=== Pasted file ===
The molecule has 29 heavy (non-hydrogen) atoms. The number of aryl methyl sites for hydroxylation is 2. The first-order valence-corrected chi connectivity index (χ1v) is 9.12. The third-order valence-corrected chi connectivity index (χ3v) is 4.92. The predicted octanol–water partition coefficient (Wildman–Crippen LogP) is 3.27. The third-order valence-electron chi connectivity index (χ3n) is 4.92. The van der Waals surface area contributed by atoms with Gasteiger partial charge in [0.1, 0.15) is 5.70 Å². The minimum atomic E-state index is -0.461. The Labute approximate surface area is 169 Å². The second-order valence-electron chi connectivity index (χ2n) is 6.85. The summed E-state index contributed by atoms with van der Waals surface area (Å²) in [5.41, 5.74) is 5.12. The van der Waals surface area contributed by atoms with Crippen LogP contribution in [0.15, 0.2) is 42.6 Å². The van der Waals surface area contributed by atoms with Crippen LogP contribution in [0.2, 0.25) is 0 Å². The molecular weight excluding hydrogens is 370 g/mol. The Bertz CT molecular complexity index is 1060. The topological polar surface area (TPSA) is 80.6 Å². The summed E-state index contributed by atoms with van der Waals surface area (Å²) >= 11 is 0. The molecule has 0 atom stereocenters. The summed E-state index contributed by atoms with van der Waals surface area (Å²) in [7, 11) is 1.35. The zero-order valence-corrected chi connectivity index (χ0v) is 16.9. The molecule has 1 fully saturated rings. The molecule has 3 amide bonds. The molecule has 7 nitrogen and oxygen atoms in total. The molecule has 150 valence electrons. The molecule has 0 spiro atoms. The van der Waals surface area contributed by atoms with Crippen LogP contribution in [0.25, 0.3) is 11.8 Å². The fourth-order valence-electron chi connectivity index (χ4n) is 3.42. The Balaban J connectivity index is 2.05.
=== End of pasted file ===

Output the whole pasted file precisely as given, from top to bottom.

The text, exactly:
The molecule has 29 heavy (non-hydrogen) atoms. The number of aryl methyl sites for hydroxylation is 2. The first-order valence-corrected chi connectivity index (χ1v) is 9.12. The third-order valence-corrected chi connectivity index (χ3v) is 4.92. The predicted octanol–water partition coefficient (Wildman–Crippen LogP) is 3.27. The third-order valence-electron chi connectivity index (χ3n) is 4.92. The van der Waals surface area contributed by atoms with Gasteiger partial charge in [0.1, 0.15) is 5.70 Å². The minimum atomic E-state index is -0.461. The Labute approximate surface area is 169 Å². The second-order valence-electron chi connectivity index (χ2n) is 6.85. The summed E-state index contributed by atoms with van der Waals surface area (Å²) in [5.41, 5.74) is 5.12. The van der Waals surface area contributed by atoms with Crippen LogP contribution in [0.15, 0.2) is 42.6 Å². The van der Waals surface area contributed by atoms with Crippen LogP contribution in [0.2, 0.25) is 0 Å². The molecular weight excluding hydrogens is 370 g/mol. The Bertz CT molecular complexity index is 1060. The topological polar surface area (TPSA) is 80.6 Å². The summed E-state index contributed by atoms with van der Waals surface area (Å²) >= 11 is 0. The molecule has 0 atom stereocenters. The summed E-state index contributed by atoms with van der Waals surface area (Å²) in [7, 11) is 1.35. The zero-order valence-corrected chi connectivity index (χ0v) is 16.9. The molecule has 1 fully saturated rings. The molecule has 3 amide bonds. The molecule has 7 nitrogen and oxygen atoms in total. The molecule has 150 valence electrons. The molecule has 0 spiro atoms. The van der Waals surface area contributed by atoms with Crippen LogP contribution in [0.25, 0.3) is 11.8 Å². The fourth-order valence-electron chi connectivity index (χ4n) is 3.42. The Balaban J connectivity index is 2.05.